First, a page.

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Bibliography for Stranded Colourwork

October 26, 2017

Stranded colourwork is complex. There are many things to consider, and a wealth of experimentation and practice to gain some knowledge. But don’t allow the complexity to put you off getting started! Every stitch can be pleasure, and you really don’t need to know much beyond the knit stitch to get started playing with colour. We’ve got a ‘how to knit fair isle’ post with a free hat pattern here, if you want to cast on right away.

Having knit your first colourwork project, you find yourself on the slippery slope to addiction! Each round reveals a little bit more of the pattern, and it’s hard to put your needles down! As you plan the next (and the next) project, make sure to review our Week Of Colour for many helpful strategies for choosing a palette for your next project.

To deepen your knowledge, there’s nothing like a good book! Alexa and I stick to the design side of things more than the research side, but there are many excellent resources on colourwork knitting, and we’d like to recommend a few of our favourites. If you’re at all like us, these books will bring you pleasure, knowledge and inspiration that you can apply to your colourwork knitting.

200 Fair Isle Designs – Mary Jane Mucklestone

This book is a treasure trove of immediate practical relevance if you’d like to knit and design your own stranded projects. Mucklestone’s explanation of how to choose a palette is concise, practical and forms the basis for the method of fair-isle blending explained in our Fair Isle Friday post.

200 motifs are illustrated, knit up in colour combinations that inspire you to cast on immediately!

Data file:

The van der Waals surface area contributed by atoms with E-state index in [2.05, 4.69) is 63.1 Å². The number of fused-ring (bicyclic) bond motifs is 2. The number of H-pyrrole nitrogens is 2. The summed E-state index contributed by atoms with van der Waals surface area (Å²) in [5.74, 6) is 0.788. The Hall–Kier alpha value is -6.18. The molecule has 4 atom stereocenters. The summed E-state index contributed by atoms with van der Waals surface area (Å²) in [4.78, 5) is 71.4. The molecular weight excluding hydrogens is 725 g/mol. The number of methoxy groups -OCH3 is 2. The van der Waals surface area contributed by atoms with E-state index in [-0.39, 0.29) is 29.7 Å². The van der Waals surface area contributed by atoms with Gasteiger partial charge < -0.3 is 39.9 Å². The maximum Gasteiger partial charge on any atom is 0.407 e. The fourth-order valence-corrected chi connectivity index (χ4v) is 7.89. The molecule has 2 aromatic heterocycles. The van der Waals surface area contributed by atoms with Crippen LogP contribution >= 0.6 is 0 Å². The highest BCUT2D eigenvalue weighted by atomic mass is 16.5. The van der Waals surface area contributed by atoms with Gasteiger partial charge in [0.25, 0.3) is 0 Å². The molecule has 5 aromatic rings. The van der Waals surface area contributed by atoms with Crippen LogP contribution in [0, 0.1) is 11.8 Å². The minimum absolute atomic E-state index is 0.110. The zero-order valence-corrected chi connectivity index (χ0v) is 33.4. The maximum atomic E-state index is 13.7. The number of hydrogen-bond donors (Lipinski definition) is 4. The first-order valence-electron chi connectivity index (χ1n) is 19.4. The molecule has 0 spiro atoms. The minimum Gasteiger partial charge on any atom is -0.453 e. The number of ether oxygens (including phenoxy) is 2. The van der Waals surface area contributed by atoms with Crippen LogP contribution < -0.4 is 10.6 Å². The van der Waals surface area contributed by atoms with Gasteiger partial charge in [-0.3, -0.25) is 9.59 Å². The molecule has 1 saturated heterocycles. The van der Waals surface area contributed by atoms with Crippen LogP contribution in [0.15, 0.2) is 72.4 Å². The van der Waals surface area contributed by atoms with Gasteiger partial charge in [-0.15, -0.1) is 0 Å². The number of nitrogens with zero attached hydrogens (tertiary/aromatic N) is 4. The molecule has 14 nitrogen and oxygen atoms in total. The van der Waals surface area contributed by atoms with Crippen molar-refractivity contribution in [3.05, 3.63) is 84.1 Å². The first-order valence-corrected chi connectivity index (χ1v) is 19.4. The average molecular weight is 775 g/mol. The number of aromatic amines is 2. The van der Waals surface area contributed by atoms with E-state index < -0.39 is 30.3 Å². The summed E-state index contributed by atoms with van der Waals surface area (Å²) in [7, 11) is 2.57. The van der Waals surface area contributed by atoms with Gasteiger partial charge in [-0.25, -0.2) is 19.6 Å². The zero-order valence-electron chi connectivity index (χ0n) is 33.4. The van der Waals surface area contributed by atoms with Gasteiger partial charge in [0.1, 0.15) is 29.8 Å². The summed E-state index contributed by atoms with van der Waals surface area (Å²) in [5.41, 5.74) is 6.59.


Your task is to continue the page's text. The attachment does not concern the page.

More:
We place it first on the list, because I find it the most accessible and practical for getting started with stranded colourwork.

The Complete Book of Traditional Fair Isle Knitting – Shiela McGregor

This book tells the history of the development of stranded colourwork patterns and style in Fair Isle, and more broadly in Shetland. It tells the story of knitting as a cottage industry in Shetland up to the 1980’s, when the book was published. What most fascinated me about the story was the way Shetland is placed, historically, as a crossroads within a maritime trading network. This allowed influences from the Baltic and Nordic neighbours to be the seeds for the Fair Isle tradition. The history highlights how Fair Isle knitting is (then as now) an organic, living tradition which involves a dynamic flow of ideas, motifs, and techniques.

I consider this book a treasure especially as it includes a very extensive stitch pattern library, and instructions for garment design and project planning alongside its historical contextualization.

Fair Isle Knitting – Alice Starmore

Starmore’s book is the most complete reference book for Fair Isle that I have found. It covers the history of the style and includes an extensive compilation of stitch patterns. The book explores methods for applying colour to the patterns and suggests drawing inspiration from the world around you to develop palettes, something I do in my own work!

Starmore includes an in-depth explanation of the techniques involved, includes several patterns, and a section on designing your own colourwork garments and accessories.

Published in 1988, you may find the style of some of the designs dated, but there is a wealth of practical knowledge and beautiful ideas to inspire you!

KNITSONIK Stranded Colourwork Sourcebook – Felicity Ford